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Gun sales hit record levels in Massachusetts over past two years

Handguns on display at Cape Gun Works in Hyannis.
Jesse Costa
Handguns on display at Cape Gun Works in Hyannis.

In Massachusetts — a state not known for its gun enthusiasm — firearm sales hit record levels over the past two years, with handguns dominating the purchases.

A WBUR analysis of state data found that gun dealers here sold almost 276,000 firearms from 2020 through 2021. Of those, 64% were handguns, which people tend to buy for self protection. Another 23% were rifles, including the controversial AR-15 style weapons of the sort used in high-profile mass shootings.

All told, Massachusetts gun sales last year were up 57% from 2019 — and doubled from a decade ago.

Toby Leary, owner of Cape Gun Works in Hyannis, called 2020 and 2021 “banner, landmark years.”

“We tripled sales in 2020 from 2019,” at his gun shop and shooting range, he said, and 2021 stayed nearly as high.

The state’s numbers mirror a national trend: After a dip during the Trump presidency, Americans have been stocking up on firearms in large volumes.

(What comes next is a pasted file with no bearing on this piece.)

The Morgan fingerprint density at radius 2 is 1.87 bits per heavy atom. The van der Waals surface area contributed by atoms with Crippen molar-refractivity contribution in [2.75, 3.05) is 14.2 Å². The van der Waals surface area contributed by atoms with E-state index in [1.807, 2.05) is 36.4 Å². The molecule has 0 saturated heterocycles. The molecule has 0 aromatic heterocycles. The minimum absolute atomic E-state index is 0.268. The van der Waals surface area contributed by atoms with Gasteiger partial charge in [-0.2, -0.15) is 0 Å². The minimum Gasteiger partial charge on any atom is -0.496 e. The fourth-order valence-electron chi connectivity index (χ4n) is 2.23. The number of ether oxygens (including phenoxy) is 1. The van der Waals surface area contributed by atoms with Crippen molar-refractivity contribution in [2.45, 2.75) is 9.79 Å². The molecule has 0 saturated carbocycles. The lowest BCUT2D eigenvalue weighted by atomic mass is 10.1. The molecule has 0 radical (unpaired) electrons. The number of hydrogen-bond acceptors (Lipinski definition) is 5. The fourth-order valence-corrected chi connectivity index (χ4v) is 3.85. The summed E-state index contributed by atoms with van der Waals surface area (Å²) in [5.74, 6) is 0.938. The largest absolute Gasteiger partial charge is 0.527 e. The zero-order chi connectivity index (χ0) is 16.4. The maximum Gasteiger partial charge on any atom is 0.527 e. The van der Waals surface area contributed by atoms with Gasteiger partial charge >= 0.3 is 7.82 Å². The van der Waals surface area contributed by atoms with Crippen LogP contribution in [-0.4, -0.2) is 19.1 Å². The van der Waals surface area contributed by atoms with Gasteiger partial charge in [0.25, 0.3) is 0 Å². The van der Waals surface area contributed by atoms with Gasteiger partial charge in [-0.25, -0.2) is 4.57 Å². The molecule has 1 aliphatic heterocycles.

Leary said a lot of his customers during the pandemic were first-time buyers. Many “haven’t fully grasped the idea of wanting to own a firearm for defensive purposes, but something brought them here,” Leary said. “They feel like they’ve been spurred to do it based on what they see, or their own personal feelings about the world.”

Many customers told him they didn’t like guns, but fear drove them to get one. What people are afraid of depends on whom you ask.

Frank Garrido, a 63-year-old financial advisor from Taunton, said he’d always shied away from guns, but decided to arm himself in the wake of unrest in U.S. cities and calls for police reform in the last few years.

Garrido got his firearms license last summer and said he is now “addicted”; he owns six guns — some for protection, others for target practice.

“If I go to Walmart, if I go to a movie theater, if I go to a church, a gathering with a group of a lot of people, I always carry,” he said.

The Supreme Court in June opened the door for more people to legally carry concealed weapons, like Garrido. That ruling loosened gun restrictions in many states, including Massachusetts, giving people the right to carry firearms in public.